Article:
Perched on beach chairs in the back of a pickup truck driven by island resident Paul Castle, photographer Nicole Wolf and I are following Nick and Nora Daly, a brother-and- sister team from Cape Elizabeth. Peaks is our vantage point because the athletes will finish here. After the on- and off-road run they will reenter the water at Torrington Point, swim 800 yards across to Cushing Island, then 900 yards to House Island, before coming ashore at the beach next to the Peaks ferry terminal and running up a small hill to the finish line. As we trail them along scenic Seashore Avenue, we pass islanders walking their dogs and pushing babies in strollers—leaving the race route open to the public is all part of the SwimRun experience, says Cole.
The Daly siblings are Maine swimming royalty. Both racked up local titles before going on to swim at Middlebury College in Vermont. Nick Daly, 27, is now in his fifth season as a swimming and diving coach at the University of Chicago, while Nora, 25, is studying to be a physician assistant in New York City. “We’ve been lucky enough that I’ve been around for the summer, and that I got to go out with all the gear on and do a little island-hopping,” Nora says in a conversation before the race. “We’re not really land athletes, so that was good in telling just how I was going to feel climbing up on the rocks, running around on the islands, and then jumping back in the water.”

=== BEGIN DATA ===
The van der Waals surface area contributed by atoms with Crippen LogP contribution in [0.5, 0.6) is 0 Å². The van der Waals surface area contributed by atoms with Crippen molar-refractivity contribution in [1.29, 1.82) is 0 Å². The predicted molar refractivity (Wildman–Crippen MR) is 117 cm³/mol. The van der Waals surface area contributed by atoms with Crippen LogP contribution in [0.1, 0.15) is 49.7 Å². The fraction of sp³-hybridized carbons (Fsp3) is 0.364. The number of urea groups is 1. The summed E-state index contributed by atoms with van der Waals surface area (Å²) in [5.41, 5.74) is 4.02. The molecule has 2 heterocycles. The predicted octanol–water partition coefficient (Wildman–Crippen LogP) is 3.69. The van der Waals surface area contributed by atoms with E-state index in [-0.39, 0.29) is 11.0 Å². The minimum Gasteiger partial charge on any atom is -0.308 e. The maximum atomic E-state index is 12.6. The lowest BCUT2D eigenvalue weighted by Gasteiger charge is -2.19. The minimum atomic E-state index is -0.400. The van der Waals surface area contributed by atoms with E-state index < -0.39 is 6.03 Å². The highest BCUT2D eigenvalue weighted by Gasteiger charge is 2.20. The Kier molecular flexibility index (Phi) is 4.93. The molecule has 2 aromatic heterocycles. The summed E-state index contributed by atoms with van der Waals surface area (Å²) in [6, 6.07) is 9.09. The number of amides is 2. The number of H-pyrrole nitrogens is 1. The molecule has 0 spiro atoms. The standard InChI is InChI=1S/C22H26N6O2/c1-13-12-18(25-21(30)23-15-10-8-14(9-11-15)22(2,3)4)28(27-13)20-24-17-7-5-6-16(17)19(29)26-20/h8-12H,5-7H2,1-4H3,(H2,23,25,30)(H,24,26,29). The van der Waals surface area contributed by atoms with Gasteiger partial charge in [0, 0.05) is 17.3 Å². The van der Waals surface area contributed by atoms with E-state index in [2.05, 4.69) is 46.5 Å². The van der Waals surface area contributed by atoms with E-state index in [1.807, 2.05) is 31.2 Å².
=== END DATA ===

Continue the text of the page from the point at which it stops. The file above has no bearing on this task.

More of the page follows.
The Dalys are wearing short wetsuits, compression socks, and running shoes. They have hand paddles to aid them in the water, and a floating buoy is attached to Nora’s thigh. SwimRun participants are allowed to use swim fins, but like all the gear the athletes use, they have to be carried for the duration of the race. Plus, changing in and out of running shoes is time-consuming, so the Dalys have opted to skip the fins. “Running in a wetsuit is a little bit different, but we’ll see,” says Nora. “They’re nice, because instead of having a rear zip, which would be a typical triathlon wetsuit, it’s a front zip, so you can zip it off, and get a little bit of air circulation,” says Nick. “Regardless of what the water temperature is, you heat up pretty quickly once you start running.”
Twins Anna and Grace Senko have the SwimRun course map, including the distances between each point, written on their hand paddles. “The navigation part will be particularly challenging because we haven’t figured out how to use a compass,” says Grace as the sisters prepare for a training swim a few days before the race off of Harpswell, where their family has a summer home. Like the Dalys, the 25-year- olds both swam in college—Anna at UCLA, Grace at Columbia University—and consider the running segments more challenging than the swimming legs. They began training seriously—and separately—on Memorial Day. “If she runs before work I wake up to a text three hours later saying, ‘I ran five miles,’” says Anna, who lives in San Francisco while her sister is in New York City. They like the idea of being tethered on the swimming legs, “so you always know where your partner is,” she says.